Predictably, the result is less Jackie Chan action than his previous Hollywood fare, and more of the wirework and post-production enhanced variety that's more befitting a Jet Li movie. Unlike Jet Li, though, Chan is smart in at least giving his character a good excuse for the super-human stunts in the form of the Tuxedo, even if it's a weak one.

At 48, Chan has admitted he's getting too old to do the kind of stunts that have made him famous and saw The Tuxedo as part of his transition into more acting-oriented roles. That's completely understandable, and to that end he's as charming a comedian as ever here. But to truly make that transition he needs a movie with a stronger story than The Tuxedo, which has a plot that's more paper thin than most of his action-oriented flicks.

When we first meet Hewitt, she's in the CSA lab wearing glasses, a tie and a lab coat, the movie's wardrobe department trying a bit too hard to show she's supposed to be smart. Aside from that, many may be surprised that the worst thing about this movie is not Hewitt. She acquits herself as well as could be expected. She even gamely makes fun of her breasts, the talent she's most famous for in many circles.

However, her character and her relationship with Chan is never fully realized. The moviemakers never decided whether she was the love interest, the sidekick or the kid sister-type, leading to a lot of awkwardness when the banter between her and Chan—who's 25 years her senior in real life—turns to more adult subject matters.

Isaacs, best known for his roles in The Patriot and Black Hawk Down, shows that he could easily replace Pierce Brosnan as the next James Bond. It's soon after his character leaves the scene that the movie really falls apart.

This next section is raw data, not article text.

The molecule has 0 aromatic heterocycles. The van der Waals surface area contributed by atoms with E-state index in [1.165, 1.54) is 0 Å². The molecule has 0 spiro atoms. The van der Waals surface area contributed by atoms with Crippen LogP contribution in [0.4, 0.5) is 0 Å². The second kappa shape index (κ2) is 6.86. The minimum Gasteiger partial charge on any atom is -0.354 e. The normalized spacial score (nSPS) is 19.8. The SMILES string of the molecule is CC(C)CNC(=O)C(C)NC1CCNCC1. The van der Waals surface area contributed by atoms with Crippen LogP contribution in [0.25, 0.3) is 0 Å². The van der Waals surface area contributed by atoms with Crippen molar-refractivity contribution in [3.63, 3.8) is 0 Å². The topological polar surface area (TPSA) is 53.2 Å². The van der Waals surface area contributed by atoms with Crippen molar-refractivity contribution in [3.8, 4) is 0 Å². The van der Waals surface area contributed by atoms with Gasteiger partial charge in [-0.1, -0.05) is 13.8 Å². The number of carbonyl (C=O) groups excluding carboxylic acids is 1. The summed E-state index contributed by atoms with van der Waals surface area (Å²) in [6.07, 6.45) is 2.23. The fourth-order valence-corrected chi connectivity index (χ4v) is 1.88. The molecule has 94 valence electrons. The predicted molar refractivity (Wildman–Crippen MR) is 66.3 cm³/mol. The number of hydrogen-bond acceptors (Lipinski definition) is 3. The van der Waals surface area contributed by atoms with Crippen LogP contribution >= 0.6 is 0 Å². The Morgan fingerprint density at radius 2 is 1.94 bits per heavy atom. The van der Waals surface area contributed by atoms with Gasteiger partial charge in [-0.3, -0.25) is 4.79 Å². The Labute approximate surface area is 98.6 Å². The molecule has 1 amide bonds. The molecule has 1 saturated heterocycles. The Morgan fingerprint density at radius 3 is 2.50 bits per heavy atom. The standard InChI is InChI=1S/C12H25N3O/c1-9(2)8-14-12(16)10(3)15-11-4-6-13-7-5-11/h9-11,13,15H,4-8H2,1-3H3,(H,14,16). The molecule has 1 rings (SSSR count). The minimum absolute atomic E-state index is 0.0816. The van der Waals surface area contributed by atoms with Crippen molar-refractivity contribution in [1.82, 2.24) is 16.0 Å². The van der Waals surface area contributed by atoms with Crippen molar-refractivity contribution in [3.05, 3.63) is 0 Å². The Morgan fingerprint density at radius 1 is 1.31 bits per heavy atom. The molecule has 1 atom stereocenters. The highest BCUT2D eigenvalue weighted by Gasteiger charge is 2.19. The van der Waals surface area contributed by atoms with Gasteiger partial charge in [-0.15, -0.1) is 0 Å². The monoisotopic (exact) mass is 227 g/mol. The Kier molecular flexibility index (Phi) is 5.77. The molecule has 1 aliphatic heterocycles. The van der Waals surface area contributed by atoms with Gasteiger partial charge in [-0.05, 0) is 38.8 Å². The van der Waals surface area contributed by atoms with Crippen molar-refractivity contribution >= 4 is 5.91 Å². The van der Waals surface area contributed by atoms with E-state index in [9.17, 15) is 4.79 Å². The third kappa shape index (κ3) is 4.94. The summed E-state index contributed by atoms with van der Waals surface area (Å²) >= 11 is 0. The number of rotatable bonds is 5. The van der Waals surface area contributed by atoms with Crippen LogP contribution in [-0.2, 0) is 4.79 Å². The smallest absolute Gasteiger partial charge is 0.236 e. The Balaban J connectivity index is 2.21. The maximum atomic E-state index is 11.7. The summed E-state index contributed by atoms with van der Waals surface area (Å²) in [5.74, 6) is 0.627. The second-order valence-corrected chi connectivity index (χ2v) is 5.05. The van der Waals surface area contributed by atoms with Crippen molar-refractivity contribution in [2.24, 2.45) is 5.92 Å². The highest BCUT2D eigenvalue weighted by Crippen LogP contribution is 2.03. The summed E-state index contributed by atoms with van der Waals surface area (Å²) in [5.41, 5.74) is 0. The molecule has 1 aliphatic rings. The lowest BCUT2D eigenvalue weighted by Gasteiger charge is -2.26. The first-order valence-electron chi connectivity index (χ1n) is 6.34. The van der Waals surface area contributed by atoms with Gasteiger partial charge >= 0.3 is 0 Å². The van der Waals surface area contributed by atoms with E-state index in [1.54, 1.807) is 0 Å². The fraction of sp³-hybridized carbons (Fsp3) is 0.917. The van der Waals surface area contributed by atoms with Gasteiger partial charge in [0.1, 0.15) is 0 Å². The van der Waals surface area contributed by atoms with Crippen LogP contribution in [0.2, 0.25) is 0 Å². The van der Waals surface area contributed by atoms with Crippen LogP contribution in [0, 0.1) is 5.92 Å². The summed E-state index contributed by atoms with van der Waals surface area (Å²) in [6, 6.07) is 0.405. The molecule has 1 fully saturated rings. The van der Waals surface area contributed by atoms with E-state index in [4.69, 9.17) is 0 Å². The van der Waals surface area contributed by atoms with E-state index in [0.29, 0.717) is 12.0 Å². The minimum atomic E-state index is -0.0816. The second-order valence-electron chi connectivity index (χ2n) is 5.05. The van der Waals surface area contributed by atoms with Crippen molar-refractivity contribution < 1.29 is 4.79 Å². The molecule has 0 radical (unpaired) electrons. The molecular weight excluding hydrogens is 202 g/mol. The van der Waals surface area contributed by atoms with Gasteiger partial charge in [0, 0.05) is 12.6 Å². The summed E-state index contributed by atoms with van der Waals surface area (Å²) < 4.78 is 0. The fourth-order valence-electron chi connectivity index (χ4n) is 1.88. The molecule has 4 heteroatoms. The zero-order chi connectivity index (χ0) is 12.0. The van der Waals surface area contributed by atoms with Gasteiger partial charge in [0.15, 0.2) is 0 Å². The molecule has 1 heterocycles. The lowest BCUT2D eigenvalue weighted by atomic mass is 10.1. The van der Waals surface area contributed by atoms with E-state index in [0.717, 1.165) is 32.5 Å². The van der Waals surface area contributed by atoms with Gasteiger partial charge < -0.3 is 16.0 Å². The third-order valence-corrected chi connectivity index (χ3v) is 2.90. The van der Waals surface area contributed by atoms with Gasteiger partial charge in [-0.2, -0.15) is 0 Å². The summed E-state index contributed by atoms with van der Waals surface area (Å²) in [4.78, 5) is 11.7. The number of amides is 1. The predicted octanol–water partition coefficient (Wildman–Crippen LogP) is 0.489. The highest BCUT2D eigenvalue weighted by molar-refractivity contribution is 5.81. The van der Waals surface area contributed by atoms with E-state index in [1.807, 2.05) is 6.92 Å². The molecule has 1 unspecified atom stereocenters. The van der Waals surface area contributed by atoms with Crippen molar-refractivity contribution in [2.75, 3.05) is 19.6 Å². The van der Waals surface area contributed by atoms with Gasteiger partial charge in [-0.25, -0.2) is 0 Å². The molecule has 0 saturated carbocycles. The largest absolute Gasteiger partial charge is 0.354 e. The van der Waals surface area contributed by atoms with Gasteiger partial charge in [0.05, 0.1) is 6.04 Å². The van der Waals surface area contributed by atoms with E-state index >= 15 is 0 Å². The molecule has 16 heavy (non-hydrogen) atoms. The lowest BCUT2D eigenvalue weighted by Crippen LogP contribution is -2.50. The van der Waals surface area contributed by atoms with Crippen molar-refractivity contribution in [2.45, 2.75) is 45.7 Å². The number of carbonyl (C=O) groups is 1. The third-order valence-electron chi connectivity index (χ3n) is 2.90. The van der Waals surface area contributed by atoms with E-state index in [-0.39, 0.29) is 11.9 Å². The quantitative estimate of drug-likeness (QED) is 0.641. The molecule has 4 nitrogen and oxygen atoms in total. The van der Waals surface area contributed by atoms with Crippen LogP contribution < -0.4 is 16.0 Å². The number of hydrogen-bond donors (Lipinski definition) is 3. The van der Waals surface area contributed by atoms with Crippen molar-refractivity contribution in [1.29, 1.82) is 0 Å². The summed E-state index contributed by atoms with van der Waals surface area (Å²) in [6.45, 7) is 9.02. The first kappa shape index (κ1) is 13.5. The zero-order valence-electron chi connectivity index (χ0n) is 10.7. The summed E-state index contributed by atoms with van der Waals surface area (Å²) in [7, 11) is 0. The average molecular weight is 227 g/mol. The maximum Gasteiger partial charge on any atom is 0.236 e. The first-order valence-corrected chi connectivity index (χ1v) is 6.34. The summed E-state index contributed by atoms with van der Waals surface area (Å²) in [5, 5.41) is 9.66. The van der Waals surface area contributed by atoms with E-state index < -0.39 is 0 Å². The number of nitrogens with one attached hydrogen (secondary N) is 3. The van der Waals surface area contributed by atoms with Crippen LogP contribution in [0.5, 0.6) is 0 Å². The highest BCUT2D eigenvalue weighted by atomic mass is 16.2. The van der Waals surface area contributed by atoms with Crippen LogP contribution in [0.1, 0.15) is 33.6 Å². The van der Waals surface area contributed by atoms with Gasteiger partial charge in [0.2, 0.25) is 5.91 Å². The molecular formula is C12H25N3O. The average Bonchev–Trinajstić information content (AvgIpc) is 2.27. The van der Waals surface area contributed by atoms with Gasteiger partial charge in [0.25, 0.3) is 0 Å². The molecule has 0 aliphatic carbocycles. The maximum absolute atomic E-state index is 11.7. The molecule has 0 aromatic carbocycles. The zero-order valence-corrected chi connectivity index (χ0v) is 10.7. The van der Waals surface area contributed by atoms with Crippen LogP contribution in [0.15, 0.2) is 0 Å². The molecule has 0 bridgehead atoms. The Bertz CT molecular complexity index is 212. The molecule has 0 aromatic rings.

Making his feature debut, director Kevin Donovan reveals his music video and commercial roots. Afraid to let any take last more than three seconds, he's quite fond of fast and jump cuts in the middle of scenes where it's completely inappropriate. Part of the joy of Chan is seeing him work in one long take, like Astaire did in his classic musicals. Here the action is so muddled by the editing and the murky production values, that it's hard to see and hence unspectacular. The movie is as ugly as its opening scene promised.

Donovan even does some completely nonsensical things. For instance, there's a slow motion shot of Hewitt walking and sitting down for no reason other than to ogle her walking and sitting down in slow-motion. He also makes too much use of title cards to establish settings. One scene starts with the title card saying "CSA Headquarters Target Practice," when it's obvious that it's CSA target practice given Hewitt and Mazar's presence and the fact that they're shooting at targets.

The Tuxedo ranks dead last in quality among Chan's Hollywood fare, the oddball pairing of Chan and Hewitt coming off as just plain odd instead of generating the odd couple chemistry Chan had with Owen Wilson in the superior Shanghai Noon or with Chris Tucker in the Rush Hour movies.